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Watford type penny of Stephen

The images of this coin came in from a friend of the finder, who wished to remain anonymous. I was asked to provide a full ID and a valuation.

The coin is a Watford type penny of Stephen. This type isn’t particularly rare but examples that turn up as detecting finds are usually in rather bad condition. This specimen is above average and would grade about VF for the issue. On the reverse the legend reads +WILEALME ON CARD so Willem is the moneyer and Carlisle the mint.

In December of 1135 Henry I died and Stephen of Blois (Henry’s nephew) shot over from France and was accepted as the next King of England by most of the nobles. When news of this reached David I of Scotland he immediately raised an army and invaded the north of England. The Scots son captured Carlisle and the very first Scottish coins were struck there early in 1136. The first type copied class XV of Henry I but they were swiftly followed by copies of Stephen’s Watford type.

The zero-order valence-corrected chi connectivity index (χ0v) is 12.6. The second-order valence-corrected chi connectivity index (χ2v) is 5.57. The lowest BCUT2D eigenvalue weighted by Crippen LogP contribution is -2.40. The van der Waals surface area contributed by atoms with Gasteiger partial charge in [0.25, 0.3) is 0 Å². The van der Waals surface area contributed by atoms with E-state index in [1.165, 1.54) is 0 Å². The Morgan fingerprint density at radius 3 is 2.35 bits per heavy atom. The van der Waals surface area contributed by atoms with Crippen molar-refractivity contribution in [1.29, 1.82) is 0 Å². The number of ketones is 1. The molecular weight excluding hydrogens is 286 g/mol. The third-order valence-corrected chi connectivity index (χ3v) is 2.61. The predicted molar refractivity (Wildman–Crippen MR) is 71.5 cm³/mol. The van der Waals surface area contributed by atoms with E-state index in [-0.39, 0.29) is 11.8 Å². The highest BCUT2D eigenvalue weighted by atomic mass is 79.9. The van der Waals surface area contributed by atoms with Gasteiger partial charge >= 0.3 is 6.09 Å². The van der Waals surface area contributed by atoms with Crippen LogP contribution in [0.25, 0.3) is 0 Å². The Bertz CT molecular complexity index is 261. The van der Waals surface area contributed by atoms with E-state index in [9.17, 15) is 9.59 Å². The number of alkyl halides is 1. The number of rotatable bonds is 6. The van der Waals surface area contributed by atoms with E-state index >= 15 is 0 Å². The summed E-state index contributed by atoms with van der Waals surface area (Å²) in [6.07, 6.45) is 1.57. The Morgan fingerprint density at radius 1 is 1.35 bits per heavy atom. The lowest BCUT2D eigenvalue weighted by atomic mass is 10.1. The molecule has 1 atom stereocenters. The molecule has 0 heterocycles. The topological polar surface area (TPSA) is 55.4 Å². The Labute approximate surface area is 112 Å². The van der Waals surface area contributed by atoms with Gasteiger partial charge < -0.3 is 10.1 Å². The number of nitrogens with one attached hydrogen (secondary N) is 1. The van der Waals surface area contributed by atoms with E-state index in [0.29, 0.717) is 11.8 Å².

During the troubled period that followed Stephen’s usurpation of the English throne four different moneyers were responsible for issuing coins from the Carlisle mint: Durant, Erebald, Hudard and Willem. Hudard and Erebald are the least rare and Durant and Willem the rarest.


In 2019 a specimen bearing the name of Willem and graded as VF (it was flat in one quarter) was sold at auction and the hammer price was £3,400. It was offered for sale later by a dealer and the asking price was £5,250. A likely pre-sale auction estimate on the coin featured here would be £2,800 to £3,500.

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